When Jana Erwin Durfee, John McCluggage and Eugene Stucky decided to do a show together, it was because of the mutual respect they had for one another's work as well as the fact that they were good friends.
There was no common theme, no specific direction or color restriction that limited them, all of which makes the exhibition that much more intriguing. The artists' works — Erwin Durfee's paintings and the ceramics of Stucky and McCluggage — appear to have been created to complement one another. The earthy tones and textural qualities in each work create a harmonious exhibition that may have come together through kismet.
The exhibition of about 40 works fills a loft space at Diver Gallery on Commerce Street. Though friends, the three artists have been inspired by vastly different experiences.
McCluggage is known for creating large, smooth vessels that have a signature tiny opening at the top. Always experimenting with textures and glazes, he knows the effect he is after when creating a piece.
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"I am always trying to make it bigger and better," he says. "For me, so much is about the process and making a strong formal statement. I enjoy seeing how far this medium can go."
McCluggage studied ceramics at the Archie Bray Foundation in Montana, a sort of mecca for artists interested in the medium. It was founded by a brick manufacturer, Archie Bray, after his business foundered.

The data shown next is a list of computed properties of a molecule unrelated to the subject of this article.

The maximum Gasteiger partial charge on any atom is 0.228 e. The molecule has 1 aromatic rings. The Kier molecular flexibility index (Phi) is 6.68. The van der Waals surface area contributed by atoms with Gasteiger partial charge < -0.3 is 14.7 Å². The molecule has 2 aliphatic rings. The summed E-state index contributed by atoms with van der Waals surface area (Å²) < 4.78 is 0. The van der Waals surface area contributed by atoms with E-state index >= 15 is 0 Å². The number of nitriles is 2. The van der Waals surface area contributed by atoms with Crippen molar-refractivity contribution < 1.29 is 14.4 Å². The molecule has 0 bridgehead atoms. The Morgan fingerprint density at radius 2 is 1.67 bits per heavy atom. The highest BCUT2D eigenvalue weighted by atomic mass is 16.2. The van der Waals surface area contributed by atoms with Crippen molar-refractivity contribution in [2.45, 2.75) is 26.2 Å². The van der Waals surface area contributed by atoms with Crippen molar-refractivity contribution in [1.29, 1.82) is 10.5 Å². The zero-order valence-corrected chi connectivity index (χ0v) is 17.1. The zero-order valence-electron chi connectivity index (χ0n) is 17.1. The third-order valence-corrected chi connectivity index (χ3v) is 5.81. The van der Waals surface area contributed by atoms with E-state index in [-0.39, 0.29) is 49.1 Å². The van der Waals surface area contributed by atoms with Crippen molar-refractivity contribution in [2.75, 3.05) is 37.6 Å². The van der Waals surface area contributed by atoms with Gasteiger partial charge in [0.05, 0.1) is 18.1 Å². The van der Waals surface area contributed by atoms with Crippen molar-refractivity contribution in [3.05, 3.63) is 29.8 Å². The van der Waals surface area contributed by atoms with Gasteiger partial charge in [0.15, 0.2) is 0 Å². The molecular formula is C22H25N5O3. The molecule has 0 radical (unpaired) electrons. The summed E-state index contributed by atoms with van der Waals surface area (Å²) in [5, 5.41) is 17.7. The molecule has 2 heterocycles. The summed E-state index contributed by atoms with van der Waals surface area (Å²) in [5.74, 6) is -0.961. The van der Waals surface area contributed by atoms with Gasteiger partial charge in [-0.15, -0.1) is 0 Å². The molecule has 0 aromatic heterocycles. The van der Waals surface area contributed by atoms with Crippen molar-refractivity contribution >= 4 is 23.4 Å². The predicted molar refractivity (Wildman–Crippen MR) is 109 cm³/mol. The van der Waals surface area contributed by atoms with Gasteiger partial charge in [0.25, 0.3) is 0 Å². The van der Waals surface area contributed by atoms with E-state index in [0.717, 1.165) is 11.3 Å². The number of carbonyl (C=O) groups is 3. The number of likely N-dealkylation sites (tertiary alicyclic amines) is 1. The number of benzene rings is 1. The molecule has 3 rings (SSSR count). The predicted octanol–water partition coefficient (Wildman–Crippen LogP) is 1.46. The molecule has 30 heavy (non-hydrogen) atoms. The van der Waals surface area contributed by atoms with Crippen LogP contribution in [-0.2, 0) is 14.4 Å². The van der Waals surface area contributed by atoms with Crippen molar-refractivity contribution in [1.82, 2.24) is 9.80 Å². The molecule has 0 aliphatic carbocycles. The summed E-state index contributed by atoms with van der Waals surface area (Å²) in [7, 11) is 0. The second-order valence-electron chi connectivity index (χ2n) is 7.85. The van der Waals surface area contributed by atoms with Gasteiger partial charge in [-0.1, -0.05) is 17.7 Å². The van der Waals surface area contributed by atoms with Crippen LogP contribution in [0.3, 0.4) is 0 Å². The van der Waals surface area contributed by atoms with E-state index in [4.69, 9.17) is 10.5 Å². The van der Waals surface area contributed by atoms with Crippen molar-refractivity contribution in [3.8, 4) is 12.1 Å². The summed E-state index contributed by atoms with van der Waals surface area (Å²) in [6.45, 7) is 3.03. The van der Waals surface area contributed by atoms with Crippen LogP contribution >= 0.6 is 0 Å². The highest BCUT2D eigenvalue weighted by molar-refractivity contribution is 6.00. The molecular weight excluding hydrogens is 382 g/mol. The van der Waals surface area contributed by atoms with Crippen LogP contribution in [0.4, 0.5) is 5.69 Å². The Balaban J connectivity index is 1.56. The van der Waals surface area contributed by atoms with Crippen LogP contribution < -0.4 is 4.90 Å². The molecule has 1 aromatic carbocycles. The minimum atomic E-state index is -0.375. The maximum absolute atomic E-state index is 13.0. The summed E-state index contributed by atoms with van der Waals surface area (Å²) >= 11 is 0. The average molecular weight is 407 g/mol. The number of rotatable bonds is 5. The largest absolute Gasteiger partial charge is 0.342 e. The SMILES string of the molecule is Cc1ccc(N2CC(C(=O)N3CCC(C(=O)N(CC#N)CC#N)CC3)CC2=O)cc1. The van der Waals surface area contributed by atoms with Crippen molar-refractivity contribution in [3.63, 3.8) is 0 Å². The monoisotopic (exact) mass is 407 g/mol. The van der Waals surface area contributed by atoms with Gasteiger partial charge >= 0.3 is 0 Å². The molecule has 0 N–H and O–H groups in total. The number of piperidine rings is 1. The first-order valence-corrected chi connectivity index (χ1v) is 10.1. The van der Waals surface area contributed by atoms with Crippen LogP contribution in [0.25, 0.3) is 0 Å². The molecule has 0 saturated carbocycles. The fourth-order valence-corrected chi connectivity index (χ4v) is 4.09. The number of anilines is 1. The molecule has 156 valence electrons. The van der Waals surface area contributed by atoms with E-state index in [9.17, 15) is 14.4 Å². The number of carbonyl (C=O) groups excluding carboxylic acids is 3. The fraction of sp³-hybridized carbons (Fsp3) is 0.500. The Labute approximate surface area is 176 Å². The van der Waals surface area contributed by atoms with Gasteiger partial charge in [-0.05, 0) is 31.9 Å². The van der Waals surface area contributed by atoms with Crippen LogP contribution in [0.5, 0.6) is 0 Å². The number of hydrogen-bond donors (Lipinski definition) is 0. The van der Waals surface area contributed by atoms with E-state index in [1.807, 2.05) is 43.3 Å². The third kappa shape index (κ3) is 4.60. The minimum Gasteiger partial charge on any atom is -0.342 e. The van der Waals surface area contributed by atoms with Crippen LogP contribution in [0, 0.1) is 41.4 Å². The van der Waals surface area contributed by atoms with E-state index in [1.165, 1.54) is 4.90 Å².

After his time at Archie Bray, McCluggage spent two years working with monumental bronze sculptures at a Buddhist retreat in California before settling back in Wichita to teach ceramics at Wichita Center for the Arts.
Stucky has been an artist in many fields for 60 years. His resume includes a an array of creative and artistic positions, including florist, clothing designer, weaving instructor and now ceramicist.
"I love to travel in Mexico and to the Orient and I draw so much inspiration from both places," he said. "I mostly just like to take a slab of clay and cut it into pieces and see how the pieces go together."
McCluggage, who is Stucky's instructor, said he works intuitively and fast.
"He always has a strong concept and a construction method and then works intuitively from there," he said.
Erwin Durfee received her bachelor's degree in fine arts at the University of Kansas and her master's degree from Wichita State. She looks at her oils in terms of bodies or groups of paintings rather than individual pieces.
"I always create a body of work around a certain notion or theme and then the paintings in that body have a visual dialogue with one another," she said. "This body of work revolves around a concept that has been with me for the past 10 years or so and has to do with human interaction and scale. In my paintings spaces are somewhat unrelated to the figures and there is a disconnect between the elements."
An example, she said, is going to a grocery store where the oversized space actually puts distance between people and creates interactions that are forced and unnatural.
Although the works of the three are based on different ideas, they complement each other in a way that seems natural.
"I think our work goes together so well because it is all very honest work," McCluggage said. "It is real and sensitive and we have put ourselves out there in our pieces. There are no posers in this exhibition."
If you go
Jana Erwin Durfee, John Mccluggage and Eugene Stucky
What: Exhibition by the three Wichita artists
Where: Diver Gallery, 424 S. Commerce
When: On view through Jan. 20. Gallery hours are 10 a.m.-5 p.m. Mon.-Fri., or by appointment.
How much: Admission free.